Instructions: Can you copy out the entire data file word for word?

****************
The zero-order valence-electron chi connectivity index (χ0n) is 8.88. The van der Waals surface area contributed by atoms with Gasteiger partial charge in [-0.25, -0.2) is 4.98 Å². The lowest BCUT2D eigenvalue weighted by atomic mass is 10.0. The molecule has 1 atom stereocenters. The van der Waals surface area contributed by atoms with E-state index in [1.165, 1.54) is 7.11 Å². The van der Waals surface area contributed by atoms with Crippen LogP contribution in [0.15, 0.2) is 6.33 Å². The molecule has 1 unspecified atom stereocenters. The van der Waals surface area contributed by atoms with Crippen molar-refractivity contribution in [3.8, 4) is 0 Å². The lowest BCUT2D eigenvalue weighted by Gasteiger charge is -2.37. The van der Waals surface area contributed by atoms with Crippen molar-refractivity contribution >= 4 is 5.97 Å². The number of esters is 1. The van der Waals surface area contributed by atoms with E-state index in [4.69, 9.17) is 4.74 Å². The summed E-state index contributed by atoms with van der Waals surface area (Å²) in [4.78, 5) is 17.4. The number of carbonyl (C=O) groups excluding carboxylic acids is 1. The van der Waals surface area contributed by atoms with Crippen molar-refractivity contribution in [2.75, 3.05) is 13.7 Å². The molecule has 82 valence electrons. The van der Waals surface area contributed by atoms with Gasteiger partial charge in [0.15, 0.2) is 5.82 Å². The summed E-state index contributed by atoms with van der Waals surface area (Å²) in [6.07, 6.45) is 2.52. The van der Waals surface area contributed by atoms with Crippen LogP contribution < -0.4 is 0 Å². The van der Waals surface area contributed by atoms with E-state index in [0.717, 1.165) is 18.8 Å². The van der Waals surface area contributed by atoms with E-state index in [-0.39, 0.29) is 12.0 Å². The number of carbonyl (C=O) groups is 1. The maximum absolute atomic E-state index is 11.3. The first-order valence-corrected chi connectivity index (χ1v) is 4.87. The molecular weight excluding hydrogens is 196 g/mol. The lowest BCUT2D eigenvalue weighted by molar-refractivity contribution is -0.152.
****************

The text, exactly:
The zero-order valence-electron chi connectivity index (χ0n) is 8.88. The van der Waals surface area contributed by atoms with Gasteiger partial charge in [-0.25, -0.2) is 4.98 Å². The lowest BCUT2D eigenvalue weighted by atomic mass is 10.0. The molecule has 1 atom stereocenters. The van der Waals surface area contributed by atoms with E-state index in [1.165, 1.54) is 7.11 Å². The van der Waals surface area contributed by atoms with Crippen LogP contribution in [0.15, 0.2) is 6.33 Å². The molecule has 1 unspecified atom stereocenters. The van der Waals surface area contributed by atoms with Crippen molar-refractivity contribution in [3.8, 4) is 0 Å². The lowest BCUT2D eigenvalue weighted by Gasteiger charge is -2.37. The van der Waals surface area contributed by atoms with Crippen molar-refractivity contribution >= 4 is 5.97 Å². The number of esters is 1. The van der Waals surface area contributed by atoms with E-state index in [4.69, 9.17) is 4.74 Å². The summed E-state index contributed by atoms with van der Waals surface area (Å²) in [4.78, 5) is 17.4. The number of carbonyl (C=O) groups excluding carboxylic acids is 1. The van der Waals surface area contributed by atoms with Crippen molar-refractivity contribution in [2.75, 3.05) is 13.7 Å². The molecule has 82 valence electrons. The van der Waals surface area contributed by atoms with Gasteiger partial charge in [0.15, 0.2) is 5.82 Å². The summed E-state index contributed by atoms with van der Waals surface area (Å²) in [6.07, 6.45) is 2.52. The van der Waals surface area contributed by atoms with Crippen LogP contribution < -0.4 is 0 Å². The van der Waals surface area contributed by atoms with E-state index in [0.717, 1.165) is 18.8 Å². The van der Waals surface area contributed by atoms with E-state index in [-0.39, 0.29) is 12.0 Å². The number of carbonyl (C=O) groups is 1. The maximum absolute atomic E-state index is 11.3. The first-order valence-corrected chi connectivity index (χ1v) is 4.87. The molecular weight excluding hydrogens is 196 g/mol. The lowest BCUT2D eigenvalue weighted by molar-refractivity contribution is -0.152.